There has been a lot of right wing braying about the Supreme Court's decision in Boumediene v. U.S. which held that detainees at Guantanamo Bay's Camp Delta do have the right to petition for a writ of habeas corpus in U.S. courts. Justice Kennedy's majority opinion contains a lengthy recounting of the history of the Great Writ, one of the foundational principles of Anglo-American law, and its first principle against arbitrary incarceration.
In his dissent, Justice Scalia (or Justice Scallion as Spot's spell checker would have it) said that we will come to rue the day that Boumediene was decided. When Spot looks back on his life, he may regret opportunities missed, loves lost, and snappy come backs not made, but he doubts very seriously that he will regret the decision in Boumediene.
Here's just a sentence picked out of Scalia's dissent by the Power Line Boys:
Today, for the first time in our Nation's history, the Court confers a constitutional right to habeas corpus on alien enemies detained abroad by our military forces in the course of an ongoing war.
There's a lot of question begging and mischaracterization in that single sentence. But Tony's good; you have to give him that. No wonder Power Line picked it up!
Also for the first time, we have thrown detainees in a hole, without any judicial process, and without a prospect of ever letting them out. So maybe it was time for a new direction. But let's parse Tony's sentence.
As the majority opinions says, the Fifth and Sixth Amendments have been found by the Supreme Court to apply to extraterritorial proceedings by U.S. authorities. So while Scalia is narrowly correct with respect to the writ of habeas corpus specifically, the Court didn't do anything entirely novel. Moreover, Justice Kennedy observes that the Supreme Court in Rasul v. Bush, the first time that the Court addressed the detainee issues, that it held that statutory habeas corpus did apply.
Congress sought to strip the courts of statutory habeas corpus in the Detainee Treatment Act and the Military Commissions Act, but the Boumediene court found that the detainees had a constitutional, or judicial, right to habeas corpus that could not be stripped by the political branches of the government.
Scalia calls them all "alien enemies." That's where the question gets begged. How do we know they are all enemies? Under the DTA and the MCA, detainees are only entitled to a hearing before a Combatant Status Review Tribunal. A hearing in which hearsay evidence is admitted and the detainee has therefore little opportunity to actually confront his accusers, some of the evidence is not even revealed to the detainee so that he has a chance to rebut it, the detainee has no counsel, nor the practical ability to produce witnesses who may have exculpatory evidence.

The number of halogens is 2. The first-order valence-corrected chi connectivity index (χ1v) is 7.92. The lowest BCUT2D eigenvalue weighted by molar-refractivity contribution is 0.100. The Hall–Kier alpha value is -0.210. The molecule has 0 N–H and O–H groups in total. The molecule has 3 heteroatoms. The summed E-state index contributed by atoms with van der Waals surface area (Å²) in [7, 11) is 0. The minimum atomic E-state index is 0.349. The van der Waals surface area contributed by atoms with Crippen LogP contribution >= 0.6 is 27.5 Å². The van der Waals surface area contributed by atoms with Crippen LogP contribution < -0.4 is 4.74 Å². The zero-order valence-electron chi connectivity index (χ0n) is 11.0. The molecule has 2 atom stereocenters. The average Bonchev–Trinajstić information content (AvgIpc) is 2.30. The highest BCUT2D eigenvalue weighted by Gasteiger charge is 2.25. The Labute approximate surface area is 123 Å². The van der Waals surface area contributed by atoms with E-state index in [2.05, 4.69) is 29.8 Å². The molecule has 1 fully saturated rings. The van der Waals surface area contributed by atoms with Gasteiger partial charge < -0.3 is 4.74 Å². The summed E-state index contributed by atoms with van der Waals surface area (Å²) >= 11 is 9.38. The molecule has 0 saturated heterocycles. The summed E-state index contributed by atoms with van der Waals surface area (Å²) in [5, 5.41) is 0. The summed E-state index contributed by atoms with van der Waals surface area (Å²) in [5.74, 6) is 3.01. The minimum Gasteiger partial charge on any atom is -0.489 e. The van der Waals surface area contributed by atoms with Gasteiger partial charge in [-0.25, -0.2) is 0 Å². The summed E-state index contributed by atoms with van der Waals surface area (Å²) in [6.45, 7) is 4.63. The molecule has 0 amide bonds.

To add insult to injury, under the CSRT scheme, an appeal is only permitted to the D.C. Court of Appeals, and it really isn't an appeal at all: merely a "review" of the procedural aspects of the CSRT hearing.
But Spot, these guys were all detained on the battlefield in Afghanistan or Iraq, right?
Sadly, no, grasshopper. A lot of them weren't even originally detained by U.S. forces, and they come from as far away as Bosnia and Gambia.
But we'll let most of them go when the war is over, right Spotty?
When will the global war on terror be over? Are we really in a state of war? In any event, according to the majority opinion, none of the petitioners in Boumediene are citizens of a country that we're at war with. The prospect is for the detainees to sit for a long time, maybe the rest of their lives. A few of them have already died.
Bob Herbert of the New York Times had a column today about this shameful episode in American history:
Donald Rumsfeld described the detainees at Guantánamo as "the worst of the worst." A more sober assessment has since been reached by many respected observers. Ms. Mayer [author of the recent book The Dark Side] mentioned a study conducted by attorneys and law students at the Seton Hall University Law School.
"After reviewing 517 of the Guantánamo detainees' cases in depth," she said, "they concluded that only 8 percent were alleged to have associated with Al Qaeda. Fifty-five percent were not alleged to have engaged in any hostile act against the United States at all, and the remainder were charged with dubious wrongdoing, including having tried to flee U.S. bombs. The overwhelming majority — all but 5 percent — had been captured by non-U.S. players, many of whom were bounty hunters."
The really scary thing for the White House, the Justice Department, and the Pentagon is now the detainee cases will start to be heard before U.S. Constitution Article III courts of record. Detainees will be able to start summoning witnesses on their behalf, to have a meaningful opportunity to confront the evidence against them, and to be represented by lawyers, not merely assisted by docents.
Some of the detainees deserve to be where they are, but clearly some of them don't. And it's going to be huge stain on the political branches of government - indeed on us all - as we begin to find out.